Some statistics:
  • (2004) while the national poverty rate is 6.5%, that of the orang asli is 76.9%,
  • (2003) while the national hardcore poor rate is 1.4% that of the orang asli is 35.2%,
  • (2003) they make up 53.6% of recorded Malaria cases,
  • (2002) 19.63% of the population has leprosy,
  • vast majority of orang asli children are undernourished and stunted,
  • although more and more orang asli children are enrolled in primary and secondary schools, the dropout rate is high; for instance for every 100 orang asli children entering Primary 1, only 6 will be expected to reach Form 5.
And the list goes on. Below are some excerpts from papers highlighting the plight of the orang asli:

Not only are they the most marginalized, they are also facing the spectre of losing their claims on their ancestral lands. Their way of life has also been threatened by a government bent on converting them:

Read here for further anecdotal account.

Thursday, 25 March 2010

More Photos of Orang Asli Protest

Reading through some of the documents found at the website, Centre for Orang Asli Concerns, I felt that the Orang Asli are but one of the many instances which have shown that the present government cannot be trusted. For 52 years, the Orang Asal have been treated rather shabbily by the government which is supposed to protect their interest. The government has reneged on its promise to gazette their ancestral lands so that they could continue to live the way they prefer; instead it has converted some of these lands as government reserve lands for development. Invariably, some of these lands have been leased out to oil palm and timber tycoons.

Photos from Center of Orang Asli Concerns

Thursday, 18 March 2010

Are Orang Asli Bumiputras?

Yesterday, more than two thousand orang asli (some would prefer to call them orang asal), complete with their traditional gear converged on Putrajaya to protest against a new land policy which seems to shortchange them and demand recognition of their rights to their ancestral lands. Under the policy each family is to be given 2.4ha for agriculture and 0.1ha to build their houses. Prior to this protest, a Gombak orang asli hospital doctor who went public with her allegations of mismanagement and cronyism at the hospital was prevented from carrying out her duties and was later transferred out of the hospital. Coincidentally, after her transfer, the hospital director was also removed from the hospital.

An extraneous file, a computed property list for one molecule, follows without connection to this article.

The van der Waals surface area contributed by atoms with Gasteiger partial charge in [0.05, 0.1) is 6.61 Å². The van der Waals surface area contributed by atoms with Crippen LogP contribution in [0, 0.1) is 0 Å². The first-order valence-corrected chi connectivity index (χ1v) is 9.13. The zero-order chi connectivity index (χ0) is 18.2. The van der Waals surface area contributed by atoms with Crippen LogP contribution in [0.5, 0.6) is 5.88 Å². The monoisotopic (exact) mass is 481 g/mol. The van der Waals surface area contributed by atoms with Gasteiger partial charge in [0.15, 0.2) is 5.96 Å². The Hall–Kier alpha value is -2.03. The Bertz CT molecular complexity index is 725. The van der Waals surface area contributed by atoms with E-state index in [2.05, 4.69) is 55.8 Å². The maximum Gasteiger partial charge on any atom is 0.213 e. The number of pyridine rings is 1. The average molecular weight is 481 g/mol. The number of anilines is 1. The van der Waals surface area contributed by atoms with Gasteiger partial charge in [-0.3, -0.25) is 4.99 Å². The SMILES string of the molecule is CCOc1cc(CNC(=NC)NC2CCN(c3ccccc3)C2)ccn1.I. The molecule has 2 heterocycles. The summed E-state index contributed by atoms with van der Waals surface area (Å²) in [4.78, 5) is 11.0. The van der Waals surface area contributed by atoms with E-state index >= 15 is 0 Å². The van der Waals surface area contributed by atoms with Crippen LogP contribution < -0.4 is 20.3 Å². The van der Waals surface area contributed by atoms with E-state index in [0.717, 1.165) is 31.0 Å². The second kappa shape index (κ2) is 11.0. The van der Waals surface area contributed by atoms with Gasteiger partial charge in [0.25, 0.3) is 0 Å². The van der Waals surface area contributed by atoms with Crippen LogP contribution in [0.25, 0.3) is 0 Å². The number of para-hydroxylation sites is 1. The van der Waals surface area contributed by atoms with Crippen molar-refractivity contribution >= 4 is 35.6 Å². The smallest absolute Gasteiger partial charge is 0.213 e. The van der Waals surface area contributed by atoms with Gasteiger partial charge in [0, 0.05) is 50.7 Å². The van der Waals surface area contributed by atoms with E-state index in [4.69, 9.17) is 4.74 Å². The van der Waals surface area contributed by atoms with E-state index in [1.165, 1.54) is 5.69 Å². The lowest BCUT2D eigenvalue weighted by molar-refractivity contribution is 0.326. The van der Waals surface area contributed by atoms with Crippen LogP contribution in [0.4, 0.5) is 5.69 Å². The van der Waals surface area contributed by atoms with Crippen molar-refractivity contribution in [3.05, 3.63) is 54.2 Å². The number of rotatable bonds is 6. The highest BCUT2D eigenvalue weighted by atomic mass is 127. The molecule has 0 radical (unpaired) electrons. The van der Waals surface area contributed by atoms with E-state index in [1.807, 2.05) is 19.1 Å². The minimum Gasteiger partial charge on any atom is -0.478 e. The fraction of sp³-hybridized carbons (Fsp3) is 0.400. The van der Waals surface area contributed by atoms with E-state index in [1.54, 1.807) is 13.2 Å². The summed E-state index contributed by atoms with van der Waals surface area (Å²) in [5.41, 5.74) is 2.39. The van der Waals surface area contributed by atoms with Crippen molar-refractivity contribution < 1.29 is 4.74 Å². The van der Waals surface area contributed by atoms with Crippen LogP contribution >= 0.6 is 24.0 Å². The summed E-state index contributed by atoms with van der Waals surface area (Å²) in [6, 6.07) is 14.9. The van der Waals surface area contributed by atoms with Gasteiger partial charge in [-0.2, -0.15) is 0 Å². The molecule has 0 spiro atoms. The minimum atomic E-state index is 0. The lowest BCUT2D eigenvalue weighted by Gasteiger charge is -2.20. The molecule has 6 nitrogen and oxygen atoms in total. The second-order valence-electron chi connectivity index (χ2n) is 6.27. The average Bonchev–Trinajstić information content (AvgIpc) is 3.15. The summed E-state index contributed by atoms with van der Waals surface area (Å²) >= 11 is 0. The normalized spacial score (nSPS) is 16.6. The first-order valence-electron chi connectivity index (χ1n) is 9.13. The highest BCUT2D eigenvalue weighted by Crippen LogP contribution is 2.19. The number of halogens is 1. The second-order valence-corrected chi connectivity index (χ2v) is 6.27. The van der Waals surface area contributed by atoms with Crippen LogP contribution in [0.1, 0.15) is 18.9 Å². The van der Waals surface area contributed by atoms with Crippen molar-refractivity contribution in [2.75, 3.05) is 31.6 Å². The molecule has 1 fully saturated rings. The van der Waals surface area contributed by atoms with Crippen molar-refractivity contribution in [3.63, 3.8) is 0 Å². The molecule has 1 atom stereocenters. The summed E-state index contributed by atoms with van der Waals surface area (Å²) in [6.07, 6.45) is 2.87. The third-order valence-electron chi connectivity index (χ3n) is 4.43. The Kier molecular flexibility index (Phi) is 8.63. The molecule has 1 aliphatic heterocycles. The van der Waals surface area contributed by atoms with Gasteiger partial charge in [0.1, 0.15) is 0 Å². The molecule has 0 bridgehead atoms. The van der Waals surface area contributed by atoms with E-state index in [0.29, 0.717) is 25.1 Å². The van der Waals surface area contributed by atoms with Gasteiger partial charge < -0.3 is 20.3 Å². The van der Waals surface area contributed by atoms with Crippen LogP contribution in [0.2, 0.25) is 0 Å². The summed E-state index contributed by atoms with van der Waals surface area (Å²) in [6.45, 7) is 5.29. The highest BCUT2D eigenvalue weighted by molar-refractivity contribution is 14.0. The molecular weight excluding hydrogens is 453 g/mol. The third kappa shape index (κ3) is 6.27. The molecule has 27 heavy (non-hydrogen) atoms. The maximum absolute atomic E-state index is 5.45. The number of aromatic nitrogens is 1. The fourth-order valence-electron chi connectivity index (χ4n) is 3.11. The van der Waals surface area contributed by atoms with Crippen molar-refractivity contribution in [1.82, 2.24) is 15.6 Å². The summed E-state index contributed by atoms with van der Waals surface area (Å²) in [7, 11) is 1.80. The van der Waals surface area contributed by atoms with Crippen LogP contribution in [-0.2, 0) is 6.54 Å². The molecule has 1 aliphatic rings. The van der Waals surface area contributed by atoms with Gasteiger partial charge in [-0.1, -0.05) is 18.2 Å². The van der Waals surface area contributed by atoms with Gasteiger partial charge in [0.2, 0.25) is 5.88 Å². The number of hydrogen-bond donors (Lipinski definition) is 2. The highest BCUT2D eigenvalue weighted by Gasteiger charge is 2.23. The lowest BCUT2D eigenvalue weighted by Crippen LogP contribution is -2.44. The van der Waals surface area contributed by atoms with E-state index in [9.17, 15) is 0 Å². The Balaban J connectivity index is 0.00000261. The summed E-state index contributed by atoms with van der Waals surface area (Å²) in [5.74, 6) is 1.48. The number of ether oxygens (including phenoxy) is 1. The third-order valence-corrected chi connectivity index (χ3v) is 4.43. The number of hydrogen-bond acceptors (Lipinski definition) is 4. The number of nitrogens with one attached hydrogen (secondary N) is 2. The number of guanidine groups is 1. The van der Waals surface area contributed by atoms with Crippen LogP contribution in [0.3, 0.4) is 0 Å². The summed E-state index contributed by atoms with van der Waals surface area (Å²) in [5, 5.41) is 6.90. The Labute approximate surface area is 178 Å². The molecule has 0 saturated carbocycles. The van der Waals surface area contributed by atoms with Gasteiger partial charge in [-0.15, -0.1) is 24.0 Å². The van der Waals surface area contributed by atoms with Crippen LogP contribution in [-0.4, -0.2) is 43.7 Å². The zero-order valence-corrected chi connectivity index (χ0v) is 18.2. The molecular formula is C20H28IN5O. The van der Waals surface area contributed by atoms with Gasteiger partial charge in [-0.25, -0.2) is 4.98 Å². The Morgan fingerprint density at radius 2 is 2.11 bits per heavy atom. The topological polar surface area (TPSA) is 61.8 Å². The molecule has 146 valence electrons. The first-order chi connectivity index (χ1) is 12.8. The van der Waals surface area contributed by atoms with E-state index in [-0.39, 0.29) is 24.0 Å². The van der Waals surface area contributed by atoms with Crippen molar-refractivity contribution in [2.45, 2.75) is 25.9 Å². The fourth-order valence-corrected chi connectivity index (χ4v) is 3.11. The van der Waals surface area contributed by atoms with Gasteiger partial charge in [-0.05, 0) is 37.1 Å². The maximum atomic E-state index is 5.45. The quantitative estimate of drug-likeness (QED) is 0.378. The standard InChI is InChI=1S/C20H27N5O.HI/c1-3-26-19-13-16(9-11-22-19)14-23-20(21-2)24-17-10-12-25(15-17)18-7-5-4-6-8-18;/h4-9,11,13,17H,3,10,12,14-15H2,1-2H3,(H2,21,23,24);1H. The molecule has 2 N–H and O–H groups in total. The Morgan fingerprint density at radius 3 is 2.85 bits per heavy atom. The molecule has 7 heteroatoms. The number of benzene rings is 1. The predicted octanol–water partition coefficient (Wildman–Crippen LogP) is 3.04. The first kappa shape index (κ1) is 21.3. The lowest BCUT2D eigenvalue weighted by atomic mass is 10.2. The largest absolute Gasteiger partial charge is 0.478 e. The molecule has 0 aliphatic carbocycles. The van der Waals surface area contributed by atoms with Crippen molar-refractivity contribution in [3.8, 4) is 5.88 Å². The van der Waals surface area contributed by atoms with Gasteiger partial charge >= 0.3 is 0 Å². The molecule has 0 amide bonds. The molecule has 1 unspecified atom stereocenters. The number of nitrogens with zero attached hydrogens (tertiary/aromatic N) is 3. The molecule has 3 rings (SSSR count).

Are the orang asli bumiputras? The constitution seems ambiguous on their status. Some would argue that it includes the orang asli in the peninsula (the defacto Law Minister for instance) while others contend that bumiputras refer specifically to Muslim Malays and the natives of Sabah and Sarawak. The interpretation of 'bumiputra' by various public institutions seems to exclude the orang asal. For instance, the Higher Education Ministry defines a bumiputra as:
  • in Peninsular Malaysia, if one of the parents is a Muslim Malay the child is a bumiputra,
  • in Sabah, if the father is a Muslim Malay or an indigenous native, his child is a bumiputra,
  • in Sarawak, if both parents are indigenous natives, their child is a bumiputra.
Where do the orang asli fit in? It seems that they have forgotten about the orang asal, the presumption being few if any would make it to colleges or universities. So what's the big deal?

The upshot of of this is that even the marginalized orang asal who have been suffering in abject silence have for once decided to stand up for their rights. Were they emboldened by the recent success of their counterparts in Sarawak who were successful in legally wrestling back their land from the Sarawak State government?

Read here and here for more.

Monday, 15 March 2010

Stolen Jet Engines

I was googling the net for Malaysian cartoons to relieve the frustration that I have been feeling over the problems afflicting the country when I came across these cartoons about our stolen jet engines which landed in Uruguay. Stealing from the government seems easier than stealing from your own mother.

Saturday, 13 March 2010

Jack Neo's Kiss-and-tell episode

The recent sex scandal that hit Singapura island must have created a tsunami of sexcitement in the tiny island. It engulfed none other than the famous film director Jack Neo whose comedies and TV series have consistently poked fun at Singapore's moral's fibre and government policies. Now it is his turn, unfortunately, to feel the heat. He, however is spared the embarrassment of having his sexual romps recorded on tapes unlike an unfortunate ex-minister.

On February 28, not on the scale of Tiger Woods of course, another little known victim is the head of a China tobacco company whose personal diary of his sexcapades was published on line by his lover's husband (in a fit of jealousy?), though I wonder how the husband got his hand on the diary if not with the collusion of his wife. Or may be from other enraged lovers of the government official? In China, netizens have used the net to devastating effect to expose corruption and abuse of power by party and government officials.

Read more of the posting here. The latest report said that he was sacked and arrested for corruption after the online revelation of his sexual exploits as well as accepting bribes.